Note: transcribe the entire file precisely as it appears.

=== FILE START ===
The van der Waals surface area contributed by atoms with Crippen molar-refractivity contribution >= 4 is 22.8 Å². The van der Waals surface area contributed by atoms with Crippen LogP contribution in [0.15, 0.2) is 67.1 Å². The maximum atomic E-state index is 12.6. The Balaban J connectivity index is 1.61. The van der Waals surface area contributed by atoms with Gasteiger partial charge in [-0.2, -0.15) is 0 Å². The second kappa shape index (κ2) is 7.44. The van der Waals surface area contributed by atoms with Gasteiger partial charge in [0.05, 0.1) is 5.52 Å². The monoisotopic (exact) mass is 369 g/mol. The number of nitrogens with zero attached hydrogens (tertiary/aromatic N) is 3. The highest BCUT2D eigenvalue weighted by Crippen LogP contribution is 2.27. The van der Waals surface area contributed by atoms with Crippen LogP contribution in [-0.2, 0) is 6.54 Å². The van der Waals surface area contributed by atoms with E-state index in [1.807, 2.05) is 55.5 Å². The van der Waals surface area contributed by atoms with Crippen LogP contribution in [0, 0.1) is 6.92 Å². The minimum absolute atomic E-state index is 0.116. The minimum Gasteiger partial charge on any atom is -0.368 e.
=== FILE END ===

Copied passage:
The van der Waals surface area contributed by atoms with Crippen molar-refractivity contribution >= 4 is 22.8 Å². The van der Waals surface area contributed by atoms with Crippen LogP contribution in [0.15, 0.2) is 67.1 Å². The maximum atomic E-state index is 12.6. The Balaban J connectivity index is 1.61. The van der Waals surface area contributed by atoms with Gasteiger partial charge in [-0.2, -0.15) is 0 Å². The second kappa shape index (κ2) is 7.44. The van der Waals surface area contributed by atoms with Gasteiger partial charge in [0.05, 0.1) is 5.52 Å². The monoisotopic (exact) mass is 369 g/mol. The number of nitrogens with zero attached hydrogens (tertiary/aromatic N) is 3. The highest BCUT2D eigenvalue weighted by Crippen LogP contribution is 2.27. The van der Waals surface area contributed by atoms with Crippen LogP contribution in [-0.2, 0) is 6.54 Å². The van der Waals surface area contributed by atoms with E-state index in [1.807, 2.05) is 55.5 Å². The van der Waals surface area contributed by atoms with Crippen LogP contribution in [0, 0.1) is 6.92 Å². The minimum absolute atomic E-state index is 0.116. The minimum Gasteiger partial charge on any atom is -0.368 e.